Smart meters are just one potential aspect of a smart grid, but once in place, they could lead to major, and potentially troubling, changes for electric consumers. A normal meter typically gets read monthly. Smart meters provide continuous information about electricity consumption.
This enables utilities to enact what’s widely seen as a central function of the future smart grid: higher charges for electricity at times of the day when generating capacity is nearly maxed out. It can be seen as behavior modification encouraging consumers to use technology and lifestyle changes to spread electricity usage more evenly throughout the day. There are indisputable advantages—economic and environmental—of doing so.
“Our whole system is engineered for these peak periods, and about 20 percent of the entire grid capacity exists only to manage a few hours a year of peak load,” NIST’s Arnold said. “If you could spread out that peak load, you could get far more from existing infrastructure.”
Trimming the peaks, when strained utilities run most inefficiently, can greatly cut greenhouse gas outputs. Just as vitally from a consumer standpoint, spreading the load more can also eliminate the need to raise electric rates to build expensive new power plants to handle peak events.
Smart for everyone?
But the moves nationwide toward smart metering are a cause for growing concern among consumer and citizens’ rights groups.
Some of the questions are about the effect of constant metering on privacy—do the smart technologies that give consumers and electric companies new ways to monitor power usage also make us more vulnerable to nefarious monitoring?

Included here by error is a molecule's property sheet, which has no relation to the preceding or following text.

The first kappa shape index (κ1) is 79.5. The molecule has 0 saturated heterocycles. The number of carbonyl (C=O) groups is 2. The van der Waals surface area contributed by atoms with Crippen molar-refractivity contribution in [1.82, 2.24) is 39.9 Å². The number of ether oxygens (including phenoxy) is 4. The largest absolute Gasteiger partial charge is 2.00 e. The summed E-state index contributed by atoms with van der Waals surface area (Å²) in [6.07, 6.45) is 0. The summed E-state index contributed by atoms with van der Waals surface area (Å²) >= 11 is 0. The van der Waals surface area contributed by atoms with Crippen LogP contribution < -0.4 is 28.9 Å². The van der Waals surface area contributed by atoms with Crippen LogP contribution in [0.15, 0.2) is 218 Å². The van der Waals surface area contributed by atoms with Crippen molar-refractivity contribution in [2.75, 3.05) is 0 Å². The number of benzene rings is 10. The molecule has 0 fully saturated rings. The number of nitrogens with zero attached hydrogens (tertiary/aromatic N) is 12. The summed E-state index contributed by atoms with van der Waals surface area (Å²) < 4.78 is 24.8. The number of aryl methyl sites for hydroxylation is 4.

The potential for constantly varying electric rates controlled by utilities is causing even more worry. In states like Maryland and Colorado, smart grid and smart metering projects have been stopped or put on hold by questions about how the projects could affect disabled and low-income populations.
Smart grid proposals like one in 2009 by Baltimore Gas & Electric (BGE) in Maryland could cost each household hundreds of dollars for meter installation and have very unequal effects on monthly bills, said Janee Briesemeister, a legislative representative for AARP specializing in utility matters.
Higher-income, higher-usage customers in big homes with lots of appliances have many options to reduce electric usage, Briesemeister said. But the same pricing could hammer lower-income people in small homes or apartments. Many have few ways to cut consumption that don’t impact their quality of life and health.
It’s early afternoon on the same sweltering day 10 years from now. As the temperature nears 100 and electricity demand skyrockets, the advanced communications capability newly built into the electric grid takes control of air-conditioning units and smart appliances throughout the region, turning them down, and even temporarily switching them off from time to time to reduce peak demand.